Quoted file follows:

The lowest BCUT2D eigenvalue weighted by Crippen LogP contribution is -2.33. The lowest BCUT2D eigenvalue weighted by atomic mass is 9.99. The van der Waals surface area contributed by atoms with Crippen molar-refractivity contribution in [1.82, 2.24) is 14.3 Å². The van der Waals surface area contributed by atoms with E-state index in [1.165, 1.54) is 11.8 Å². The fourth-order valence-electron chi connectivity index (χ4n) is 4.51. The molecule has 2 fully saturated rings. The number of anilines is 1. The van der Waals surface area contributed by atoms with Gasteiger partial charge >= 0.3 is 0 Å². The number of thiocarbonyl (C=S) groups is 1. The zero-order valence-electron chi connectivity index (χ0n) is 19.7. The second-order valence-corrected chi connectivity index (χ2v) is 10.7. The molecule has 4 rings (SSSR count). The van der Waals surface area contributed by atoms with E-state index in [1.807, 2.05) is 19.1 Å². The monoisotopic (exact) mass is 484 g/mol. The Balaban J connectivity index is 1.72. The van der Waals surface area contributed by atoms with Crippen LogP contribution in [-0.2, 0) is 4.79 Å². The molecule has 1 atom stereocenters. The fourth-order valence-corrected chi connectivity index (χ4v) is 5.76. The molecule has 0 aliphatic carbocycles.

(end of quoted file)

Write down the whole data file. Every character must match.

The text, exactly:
The lowest BCUT2D eigenvalue weighted by Crippen LogP contribution is -2.33. The lowest BCUT2D eigenvalue weighted by atomic mass is 9.99. The van der Waals surface area contributed by atoms with Crippen molar-refractivity contribution in [1.82, 2.24) is 14.3 Å². The van der Waals surface area contributed by atoms with E-state index in [1.165, 1.54) is 11.8 Å². The fourth-order valence-electron chi connectivity index (χ4n) is 4.51. The molecule has 2 fully saturated rings. The number of anilines is 1. The van der Waals surface area contributed by atoms with Gasteiger partial charge >= 0.3 is 0 Å². The number of thiocarbonyl (C=S) groups is 1. The zero-order valence-electron chi connectivity index (χ0n) is 19.7. The second-order valence-corrected chi connectivity index (χ2v) is 10.7. The molecule has 4 rings (SSSR count). The van der Waals surface area contributed by atoms with E-state index in [1.807, 2.05) is 19.1 Å². The monoisotopic (exact) mass is 484 g/mol. The Balaban J connectivity index is 1.72. The van der Waals surface area contributed by atoms with Crippen LogP contribution in [-0.2, 0) is 4.79 Å². The molecule has 1 atom stereocenters. The fourth-order valence-corrected chi connectivity index (χ4v) is 5.76. The molecule has 0 aliphatic carbocycles.